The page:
Joining the Law Society has been a big step in my AML career. I come from a financial services background where my employer already had a robust and mature Anti Money Laundering regime in place. Our work was largely about keeping the wheels of that regime turning – lots of process driven Knowing Your Customer (KYC) and Customer Due Diligence (CDD work).
As I became more and more experienced – to the extent that I became involved in designing and delivering AML training and checking others’ work, I began to look for opportunities to take my passion for AML somewhere I could really make a difference.
Working at the Law Society has been just that opportunity. As a (relatively) small membership body we are in the early stages of our journey as Anti Money Laundering supervisors. From a personal and professional perspective, I am finding the opportunity to help shape our policies and procedures, and help our members comply with the 2017 AML Regs, a very rewarding challenge.
AML is not a new concept, but there is now an increased focus on its importance in the UK and therefore closer scrutiny of those supervising and working in the regulated sectors. Only last week I attended a financial crime conference where Ben Wallace MP (Minister for Security and Economic Crime) laid out how Brexit demands that our legal sector leads the way in fighting crime of this sort, in order to retain its place as a trusted destination for regulated services going forward.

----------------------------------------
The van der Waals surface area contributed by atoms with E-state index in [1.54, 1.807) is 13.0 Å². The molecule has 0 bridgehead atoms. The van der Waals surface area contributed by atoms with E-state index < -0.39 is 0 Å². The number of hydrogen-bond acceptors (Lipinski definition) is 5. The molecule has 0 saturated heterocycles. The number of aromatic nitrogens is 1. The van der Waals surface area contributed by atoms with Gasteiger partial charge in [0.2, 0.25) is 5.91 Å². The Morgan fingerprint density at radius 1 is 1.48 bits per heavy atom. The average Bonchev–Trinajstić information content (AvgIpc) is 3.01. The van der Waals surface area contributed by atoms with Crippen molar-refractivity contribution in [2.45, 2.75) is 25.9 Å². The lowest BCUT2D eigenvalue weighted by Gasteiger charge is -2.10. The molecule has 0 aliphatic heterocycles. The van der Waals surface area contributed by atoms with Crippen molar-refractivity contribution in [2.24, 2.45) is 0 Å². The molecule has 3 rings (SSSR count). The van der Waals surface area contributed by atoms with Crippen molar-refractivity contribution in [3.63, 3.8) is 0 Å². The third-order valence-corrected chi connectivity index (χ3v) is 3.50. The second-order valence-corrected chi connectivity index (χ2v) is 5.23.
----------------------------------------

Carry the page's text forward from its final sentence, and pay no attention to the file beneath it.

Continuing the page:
Earlier this year, firms covered by the scope of the regulations completed the registration and as the next major step as a Professional Body Supervisor, those same firms are required to complete a compulsory questionnaire, the AML Certificate. The Certificate captures information on the firm, its clients and services, on a year by year basis. By understanding the inherent risk profile of our membership, we can carry out fair and evidence-based AML Supervisory assurance.
The firm’s Money Laundering Reporting Officer is responsible for the certification, although you can appoint a designated person to enter information on the firm’s behalf. You can find information about how to go about this, answers to other questions you might ask in the course of the process and a really helpful toolkit, including a template risk assessment on our website – and the process must be completed by 21 December.